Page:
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"LISP: The Language of Artificial Intelligence", by A. A. Berk, seems to be just the book I need to learn LISP.

See:

Contents

The Book

"LISP: The Language of Artificial Intelligence", A. A. Berk, Van Nostrand Reinhold, © 1985, ISBN: 0-442-20974-6 — I found it at the NCACC library.

Observations

I almost don't want to make any, but just make notes based on what I've learned / am learning from the book. I think it is an excellent book, just what I needed to learn LISP. I could tell the story of my past experience with LISP — for now, suffice it to say that I left my only LISP class (which I did pass), with the firm conviction that LISP was worthless. Then I learned that the scripting language for AutoCad was LISP, and people did manage to write scripts in it. I was amazed, but didn't dig deep enough to learn how they actually did it. Somehow my impression of LISP from the first class was that all it did was use CAR and CDR to fool around with lists (even though I'm sure we did encounter math functions and so forth). Anyway ...

BTW, since I'm starting to understand LISP better, it doesn't look as worthless as it once did. It seems that processing lists can be very useful. It appears to me though, that a LISP interpreter has to be on the order of an order of magnitude slower than say, a C program just because its primitives (like CAR and CDR) are not (IIUC) machine / assembly language primitives. (Was there once a LISP machine? IIRC, the Burroughs 5500 (??) was a stack machine, I have this faint recollection that there was also a LISP machine built (or at least proposed).)

I also toyed with the idea that someone might learn LISP quicker if books started with more normal computer functions (math, whatever) and got to the list processing CAR and CDR stuff later. I had the impression for awhile that learning the CAR and CDR stuff was like dues (or penance) — the LISP gurus would not let you have the secrets of LISP until you suffered through the same things they did, even though that information was (IMO at the time) totally unused once you got past it into the "real meat" of LISP (math functions and so forth). I think I'm dropping that mindset, but it still lurks.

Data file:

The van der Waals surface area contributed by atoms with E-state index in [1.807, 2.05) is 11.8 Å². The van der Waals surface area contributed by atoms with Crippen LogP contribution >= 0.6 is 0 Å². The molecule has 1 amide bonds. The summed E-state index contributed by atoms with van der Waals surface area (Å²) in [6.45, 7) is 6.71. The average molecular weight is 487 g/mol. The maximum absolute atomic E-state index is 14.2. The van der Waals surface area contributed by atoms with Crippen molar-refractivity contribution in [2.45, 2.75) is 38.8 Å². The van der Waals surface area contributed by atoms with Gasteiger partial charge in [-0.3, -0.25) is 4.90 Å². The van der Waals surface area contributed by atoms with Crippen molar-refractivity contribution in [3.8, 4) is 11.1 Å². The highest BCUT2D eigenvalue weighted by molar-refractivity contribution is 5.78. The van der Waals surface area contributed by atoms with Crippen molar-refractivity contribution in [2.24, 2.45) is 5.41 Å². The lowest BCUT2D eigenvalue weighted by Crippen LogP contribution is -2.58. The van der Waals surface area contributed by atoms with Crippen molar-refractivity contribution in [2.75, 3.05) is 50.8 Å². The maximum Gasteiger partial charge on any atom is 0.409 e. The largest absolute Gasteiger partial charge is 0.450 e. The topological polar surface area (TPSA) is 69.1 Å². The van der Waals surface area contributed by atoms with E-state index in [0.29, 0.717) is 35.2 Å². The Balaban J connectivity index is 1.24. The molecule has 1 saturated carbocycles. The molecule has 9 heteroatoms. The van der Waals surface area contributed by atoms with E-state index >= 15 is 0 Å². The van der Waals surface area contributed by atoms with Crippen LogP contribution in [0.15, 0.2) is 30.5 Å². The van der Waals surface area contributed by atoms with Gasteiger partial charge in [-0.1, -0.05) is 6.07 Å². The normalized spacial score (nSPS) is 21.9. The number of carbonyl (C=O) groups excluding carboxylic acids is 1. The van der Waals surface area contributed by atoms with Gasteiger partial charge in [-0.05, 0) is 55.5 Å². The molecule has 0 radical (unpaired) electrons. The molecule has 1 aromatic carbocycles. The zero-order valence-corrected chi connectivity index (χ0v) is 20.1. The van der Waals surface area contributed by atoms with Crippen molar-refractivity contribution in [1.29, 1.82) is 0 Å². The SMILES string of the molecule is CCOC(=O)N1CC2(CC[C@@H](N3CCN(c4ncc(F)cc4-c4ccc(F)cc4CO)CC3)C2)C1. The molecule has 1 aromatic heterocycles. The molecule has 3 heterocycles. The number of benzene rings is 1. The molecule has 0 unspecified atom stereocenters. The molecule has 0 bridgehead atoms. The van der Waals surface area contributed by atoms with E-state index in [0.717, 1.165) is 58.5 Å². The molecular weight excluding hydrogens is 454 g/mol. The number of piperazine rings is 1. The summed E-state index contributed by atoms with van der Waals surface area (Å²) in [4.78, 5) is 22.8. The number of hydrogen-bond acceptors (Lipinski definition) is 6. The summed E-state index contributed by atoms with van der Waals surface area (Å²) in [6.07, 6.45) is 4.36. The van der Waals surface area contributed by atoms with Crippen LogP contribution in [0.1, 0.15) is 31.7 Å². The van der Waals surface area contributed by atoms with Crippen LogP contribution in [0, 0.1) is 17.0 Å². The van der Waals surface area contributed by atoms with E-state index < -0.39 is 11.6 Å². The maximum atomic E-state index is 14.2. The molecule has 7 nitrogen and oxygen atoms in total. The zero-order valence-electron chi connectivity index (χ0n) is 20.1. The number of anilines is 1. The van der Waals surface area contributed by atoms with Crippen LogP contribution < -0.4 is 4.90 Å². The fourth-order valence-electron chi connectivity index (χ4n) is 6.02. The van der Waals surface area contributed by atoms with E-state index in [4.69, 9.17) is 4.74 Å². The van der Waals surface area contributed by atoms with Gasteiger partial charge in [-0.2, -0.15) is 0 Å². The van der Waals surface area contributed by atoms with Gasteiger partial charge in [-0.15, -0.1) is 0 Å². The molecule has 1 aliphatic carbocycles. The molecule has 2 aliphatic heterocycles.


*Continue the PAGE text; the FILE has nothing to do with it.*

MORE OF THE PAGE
LISP Concepts and Functions

There are some subtleties that the book points out that I haven't necessarily recorded here. One is the difference between EQ and EQUAL, i.e., the difference between two lists being equal because they contain the same atoms (EQUAL) vs. the lists being identical because their labels (names, whatever) point to the same "location" in memory (EQ).

Atom
Words or numbers, any item which is not a list. "A single string of any type of character, with no spaces included. For example:

     -17     Fred2-Smith     one2three     1256"

List
"a set of any number of atoms and/or lists separated by spaces and contained within round brackets. For example:

     (12 3 7)     (A B (C D (E) F G))"

Identifier
Atoms which are not pure numbers, atoms that form a valid "name". (In most LISPs, an identifier must start with a letter.) "an atom which is not a pure number, and may be thus used as a variable or function name. For example:

     Odd-number     X24     multiply-by-2"

Reminders (to me, at least):

  • remember that an identifier is an atom (that is not a pure number)
  • "round brackets" are what I would call "parentheses" (don't know if the round brackets is a "Canadianism" or a "Lispism" wink )

Concepts and Terminology

Tail Recursion

IIUC, the concept of a compiler recognizing that a recursive function can be converted to a loop and doing so. (Maybe that's tail recursion optimization or some such.)

Contributors

  • () RandyKramer - 06 May 2003
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